Packaging Angular Libraries

To create Angular packages, different methods can be considered, since the Angular CLI currently does not offer this option. All other options have their own pros and cons, which should be considered for your specific use cases.

Packaging Angular Libraries

When you want to create Angular libraries you come across a - at first sight - very simple problem: The Angular CLI currently does not support creation of Angular libraries. Only Angular applications (and all building blocks like components, services, etc.) are supported out-of-the-box. The feature for creating libraries is currently an open issue: see here or here - and it's a highly discussed topic.

Naturally, the first thing you do is spinning up your favorite search engine and start searching. Likely, you come across a Google Docs describing the Angular Package Format - which may blow your mind, since it involves some work to do all the stuff you should do for creating a full-blown Angular package.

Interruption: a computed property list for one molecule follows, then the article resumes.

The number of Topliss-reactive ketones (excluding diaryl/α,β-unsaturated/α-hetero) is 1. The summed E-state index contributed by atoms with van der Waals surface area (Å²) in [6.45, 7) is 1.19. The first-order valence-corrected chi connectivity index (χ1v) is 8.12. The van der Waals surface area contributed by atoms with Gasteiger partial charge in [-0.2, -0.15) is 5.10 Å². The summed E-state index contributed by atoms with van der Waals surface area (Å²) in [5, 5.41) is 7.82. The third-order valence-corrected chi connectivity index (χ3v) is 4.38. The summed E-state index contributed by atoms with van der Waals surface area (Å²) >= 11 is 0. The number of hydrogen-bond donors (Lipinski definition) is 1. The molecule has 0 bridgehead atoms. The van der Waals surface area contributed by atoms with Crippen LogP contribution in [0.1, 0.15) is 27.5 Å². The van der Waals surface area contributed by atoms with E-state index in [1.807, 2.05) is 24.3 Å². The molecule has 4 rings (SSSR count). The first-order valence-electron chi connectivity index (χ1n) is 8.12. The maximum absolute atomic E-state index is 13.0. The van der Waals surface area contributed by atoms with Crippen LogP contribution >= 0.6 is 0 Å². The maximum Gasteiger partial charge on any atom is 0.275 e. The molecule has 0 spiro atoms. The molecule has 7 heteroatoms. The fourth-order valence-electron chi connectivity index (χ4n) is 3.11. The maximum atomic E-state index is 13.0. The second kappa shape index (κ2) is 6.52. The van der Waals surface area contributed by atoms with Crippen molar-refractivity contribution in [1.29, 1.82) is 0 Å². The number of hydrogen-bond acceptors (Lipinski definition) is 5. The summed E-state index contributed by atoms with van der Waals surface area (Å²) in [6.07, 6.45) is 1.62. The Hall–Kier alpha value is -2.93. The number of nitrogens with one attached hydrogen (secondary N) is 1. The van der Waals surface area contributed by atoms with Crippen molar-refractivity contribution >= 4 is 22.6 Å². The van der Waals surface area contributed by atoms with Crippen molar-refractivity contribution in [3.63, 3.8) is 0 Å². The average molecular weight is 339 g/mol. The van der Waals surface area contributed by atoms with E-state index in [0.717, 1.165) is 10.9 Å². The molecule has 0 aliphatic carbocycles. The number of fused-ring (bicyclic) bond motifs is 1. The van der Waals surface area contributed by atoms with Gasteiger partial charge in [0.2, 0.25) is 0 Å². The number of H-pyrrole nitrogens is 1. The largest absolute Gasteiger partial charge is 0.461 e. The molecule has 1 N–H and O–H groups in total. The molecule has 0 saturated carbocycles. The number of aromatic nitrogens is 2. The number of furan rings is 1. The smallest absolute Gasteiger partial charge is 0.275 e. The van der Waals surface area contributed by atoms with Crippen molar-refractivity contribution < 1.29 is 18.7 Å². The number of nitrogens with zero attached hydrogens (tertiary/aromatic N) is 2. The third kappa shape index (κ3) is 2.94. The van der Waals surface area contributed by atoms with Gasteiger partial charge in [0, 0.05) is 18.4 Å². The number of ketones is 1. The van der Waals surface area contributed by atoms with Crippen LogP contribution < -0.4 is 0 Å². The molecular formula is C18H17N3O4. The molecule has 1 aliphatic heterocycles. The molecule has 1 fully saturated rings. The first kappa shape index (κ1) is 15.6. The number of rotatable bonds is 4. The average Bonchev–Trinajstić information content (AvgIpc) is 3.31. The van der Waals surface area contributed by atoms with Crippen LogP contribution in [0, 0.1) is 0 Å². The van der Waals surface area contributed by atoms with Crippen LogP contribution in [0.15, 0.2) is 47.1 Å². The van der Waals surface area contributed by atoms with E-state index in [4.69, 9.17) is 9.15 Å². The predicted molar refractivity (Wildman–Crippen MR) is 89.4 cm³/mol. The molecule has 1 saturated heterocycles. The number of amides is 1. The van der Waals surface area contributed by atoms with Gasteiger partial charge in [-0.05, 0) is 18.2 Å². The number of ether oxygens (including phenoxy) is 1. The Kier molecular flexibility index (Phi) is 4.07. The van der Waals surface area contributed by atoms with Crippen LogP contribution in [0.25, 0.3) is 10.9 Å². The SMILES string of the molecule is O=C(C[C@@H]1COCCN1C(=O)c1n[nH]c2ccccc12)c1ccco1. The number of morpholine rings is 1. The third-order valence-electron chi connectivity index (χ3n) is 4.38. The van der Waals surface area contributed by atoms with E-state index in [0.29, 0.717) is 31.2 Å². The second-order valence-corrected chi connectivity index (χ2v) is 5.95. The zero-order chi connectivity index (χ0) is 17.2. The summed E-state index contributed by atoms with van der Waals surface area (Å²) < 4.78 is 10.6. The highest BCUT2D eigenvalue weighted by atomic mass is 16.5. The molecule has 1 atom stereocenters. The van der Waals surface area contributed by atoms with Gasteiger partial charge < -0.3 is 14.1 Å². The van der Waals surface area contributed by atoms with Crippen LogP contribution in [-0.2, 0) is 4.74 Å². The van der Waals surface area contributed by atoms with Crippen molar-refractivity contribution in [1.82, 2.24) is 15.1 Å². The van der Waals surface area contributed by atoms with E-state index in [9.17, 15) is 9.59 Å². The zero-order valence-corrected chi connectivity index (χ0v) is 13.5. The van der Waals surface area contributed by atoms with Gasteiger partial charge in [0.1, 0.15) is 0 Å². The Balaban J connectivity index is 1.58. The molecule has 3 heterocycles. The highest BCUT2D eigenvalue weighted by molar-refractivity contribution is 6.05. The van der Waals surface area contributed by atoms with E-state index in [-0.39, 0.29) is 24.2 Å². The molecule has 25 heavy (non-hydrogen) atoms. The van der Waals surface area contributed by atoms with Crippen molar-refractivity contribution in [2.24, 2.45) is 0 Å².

Creating an Angular Library

After some more searching you've found posts about how to create an Angular package. Most likely, the following methods are found:

  • Linking TypeScript
  • (yo) generators
  • webpack
  • ng-packagr

And pretty sure, there are more methods than those four. Within this blog post we want to take a look at them and their - in my point of view - pros and cons.


The requirements for creating a library are pretty simple. For sure, it should support the Angular Package Format, but there are some other requirements for working with the package as well. The following list contains features, which each method should have:

  • Support the Angular Package Format: ES2015, ES5, UMD format
  • Typings
  • Correct auto-import possibilities for IDEs like WebStorm or VS Code
  • Testing
  • AOT compatible
  • Supports scoped packages
  • Supports SCSS or LESS
  • Have a good developer and consumer story
  • Be as non-invasive as possible

The last two bullet points need some more information. Have a good developer and consumer story is, that you can develop the library in a comfortable way, either by linking it into another project or by having a playground project within the library itself. The playground project could be a simple Angular project, where all stuff is used which is developed within the package. So you don't need to link it or create a temporary package for testing your current development.